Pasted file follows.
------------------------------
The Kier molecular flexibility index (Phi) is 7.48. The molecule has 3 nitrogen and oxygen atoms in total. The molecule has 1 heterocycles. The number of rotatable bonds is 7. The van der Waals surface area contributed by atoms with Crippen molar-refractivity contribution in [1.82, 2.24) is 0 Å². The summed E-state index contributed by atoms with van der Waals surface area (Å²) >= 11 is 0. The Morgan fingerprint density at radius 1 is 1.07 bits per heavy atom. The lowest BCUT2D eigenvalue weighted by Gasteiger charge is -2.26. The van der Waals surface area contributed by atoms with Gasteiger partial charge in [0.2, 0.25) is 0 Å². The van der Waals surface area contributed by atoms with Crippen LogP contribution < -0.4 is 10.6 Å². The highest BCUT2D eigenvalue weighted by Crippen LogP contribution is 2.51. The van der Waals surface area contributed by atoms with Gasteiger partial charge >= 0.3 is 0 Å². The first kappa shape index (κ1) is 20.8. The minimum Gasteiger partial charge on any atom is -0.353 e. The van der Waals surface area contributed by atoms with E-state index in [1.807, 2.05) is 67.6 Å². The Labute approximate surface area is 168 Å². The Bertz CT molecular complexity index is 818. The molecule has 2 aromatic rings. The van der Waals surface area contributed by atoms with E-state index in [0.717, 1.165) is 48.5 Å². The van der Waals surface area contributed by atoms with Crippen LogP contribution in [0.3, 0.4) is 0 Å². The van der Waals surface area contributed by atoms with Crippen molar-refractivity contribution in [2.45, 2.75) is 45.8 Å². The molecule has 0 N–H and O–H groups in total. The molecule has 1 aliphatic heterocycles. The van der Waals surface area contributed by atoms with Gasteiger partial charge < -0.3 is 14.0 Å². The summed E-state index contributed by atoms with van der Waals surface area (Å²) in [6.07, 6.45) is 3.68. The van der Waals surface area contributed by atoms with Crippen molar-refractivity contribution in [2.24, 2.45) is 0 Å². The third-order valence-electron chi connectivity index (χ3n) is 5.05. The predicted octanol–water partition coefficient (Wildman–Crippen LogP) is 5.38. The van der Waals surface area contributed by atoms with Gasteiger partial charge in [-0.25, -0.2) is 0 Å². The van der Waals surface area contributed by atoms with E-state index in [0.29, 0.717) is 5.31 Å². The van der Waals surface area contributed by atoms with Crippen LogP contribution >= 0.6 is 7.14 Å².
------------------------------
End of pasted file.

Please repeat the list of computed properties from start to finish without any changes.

The Kier molecular flexibility index (Phi) is 7.48. The molecule has 3 nitrogen and oxygen atoms in total. The molecule has 1 heterocycles. The number of rotatable bonds is 7. The van der Waals surface area contributed by atoms with Crippen molar-refractivity contribution in [1.82, 2.24) is 0 Å². The summed E-state index contributed by atoms with van der Waals surface area (Å²) >= 11 is 0. The Morgan fingerprint density at radius 1 is 1.07 bits per heavy atom. The lowest BCUT2D eigenvalue weighted by Gasteiger charge is -2.26. The van der Waals surface area contributed by atoms with Gasteiger partial charge in [0.2, 0.25) is 0 Å². The van der Waals surface area contributed by atoms with Crippen LogP contribution < -0.4 is 10.6 Å². The highest BCUT2D eigenvalue weighted by Crippen LogP contribution is 2.51. The van der Waals surface area contributed by atoms with Gasteiger partial charge >= 0.3 is 0 Å². The first kappa shape index (κ1) is 20.8. The minimum Gasteiger partial charge on any atom is -0.353 e. The van der Waals surface area contributed by atoms with E-state index in [1.807, 2.05) is 67.6 Å². The Labute approximate surface area is 168 Å². The Bertz CT molecular complexity index is 818. The molecule has 2 aromatic rings. The van der Waals surface area contributed by atoms with E-state index in [0.717, 1.165) is 48.5 Å². The van der Waals surface area contributed by atoms with Crippen LogP contribution in [0.3, 0.4) is 0 Å². The van der Waals surface area contributed by atoms with Crippen molar-refractivity contribution in [2.45, 2.75) is 45.8 Å². The molecule has 0 N–H and O–H groups in total. The molecule has 1 aliphatic heterocycles. The van der Waals surface area contributed by atoms with Gasteiger partial charge < -0.3 is 14.0 Å². The summed E-state index contributed by atoms with van der Waals surface area (Å²) in [6.07, 6.45) is 3.68. The van der Waals surface area contributed by atoms with Crippen molar-refractivity contribution in [2.24, 2.45) is 0 Å². The third-order valence-electron chi connectivity index (χ3n) is 5.05. The predicted octanol–water partition coefficient (Wildman–Crippen LogP) is 5.38. The van der Waals surface area contributed by atoms with Gasteiger partial charge in [-0.25, -0.2) is 0 Å². The van der Waals surface area contributed by atoms with E-state index in [0.29, 0.717) is 5.31 Å². The van der Waals surface area contributed by atoms with Crippen LogP contribution >= 0.6 is 7.14 Å².